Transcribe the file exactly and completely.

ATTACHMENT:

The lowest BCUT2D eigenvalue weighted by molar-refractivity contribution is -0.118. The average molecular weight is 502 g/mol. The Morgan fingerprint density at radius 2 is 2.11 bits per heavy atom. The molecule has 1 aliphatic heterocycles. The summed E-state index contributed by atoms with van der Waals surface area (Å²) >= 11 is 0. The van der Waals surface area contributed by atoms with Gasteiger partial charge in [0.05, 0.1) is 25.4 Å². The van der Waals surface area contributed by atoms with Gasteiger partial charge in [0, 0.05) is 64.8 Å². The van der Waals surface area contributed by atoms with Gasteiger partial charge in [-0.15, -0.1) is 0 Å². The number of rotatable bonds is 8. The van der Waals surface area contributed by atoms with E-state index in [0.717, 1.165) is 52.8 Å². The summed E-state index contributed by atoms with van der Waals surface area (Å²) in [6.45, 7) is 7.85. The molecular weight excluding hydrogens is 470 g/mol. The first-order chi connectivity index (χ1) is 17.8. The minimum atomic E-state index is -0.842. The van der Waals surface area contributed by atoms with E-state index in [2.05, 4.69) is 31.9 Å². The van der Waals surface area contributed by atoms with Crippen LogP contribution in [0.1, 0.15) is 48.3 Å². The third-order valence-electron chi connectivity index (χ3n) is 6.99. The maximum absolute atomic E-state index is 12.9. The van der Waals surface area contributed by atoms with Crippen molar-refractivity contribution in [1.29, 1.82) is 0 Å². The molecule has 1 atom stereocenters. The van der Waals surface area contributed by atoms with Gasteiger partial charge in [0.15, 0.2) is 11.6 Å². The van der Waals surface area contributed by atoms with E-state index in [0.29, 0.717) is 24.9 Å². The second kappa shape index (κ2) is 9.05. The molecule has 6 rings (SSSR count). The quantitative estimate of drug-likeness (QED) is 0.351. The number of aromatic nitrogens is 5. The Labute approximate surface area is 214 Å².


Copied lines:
The lowest BCUT2D eigenvalue weighted by molar-refractivity contribution is -0.118. The average molecular weight is 502 g/mol. The Morgan fingerprint density at radius 2 is 2.11 bits per heavy atom. The molecule has 1 aliphatic heterocycles. The summed E-state index contributed by atoms with van der Waals surface area (Å²) >= 11 is 0. The van der Waals surface area contributed by atoms with Gasteiger partial charge in [0.05, 0.1) is 25.4 Å². The van der Waals surface area contributed by atoms with Gasteiger partial charge in [0, 0.05) is 64.8 Å². The van der Waals surface area contributed by atoms with Gasteiger partial charge in [-0.15, -0.1) is 0 Å². The number of rotatable bonds is 8. The van der Waals surface area contributed by atoms with E-state index in [0.717, 1.165) is 52.8 Å². The summed E-state index contributed by atoms with van der Waals surface area (Å²) in [6.45, 7) is 7.85. The molecular weight excluding hydrogens is 470 g/mol. The first-order chi connectivity index (χ1) is 17.8. The minimum atomic E-state index is -0.842. The van der Waals surface area contributed by atoms with E-state index in [2.05, 4.69) is 31.9 Å². The van der Waals surface area contributed by atoms with Crippen LogP contribution in [0.1, 0.15) is 48.3 Å². The third-order valence-electron chi connectivity index (χ3n) is 6.99. The maximum absolute atomic E-state index is 12.9. The van der Waals surface area contributed by atoms with Crippen molar-refractivity contribution in [1.29, 1.82) is 0 Å². The molecule has 1 atom stereocenters. The van der Waals surface area contributed by atoms with Gasteiger partial charge in [0.15, 0.2) is 11.6 Å². The van der Waals surface area contributed by atoms with E-state index in [0.29, 0.717) is 24.9 Å². The second kappa shape index (κ2) is 9.05. The molecule has 6 rings (SSSR count). The quantitative estimate of drug-likeness (QED) is 0.351. The number of aromatic nitrogens is 5. The Labute approximate surface area is 214 Å².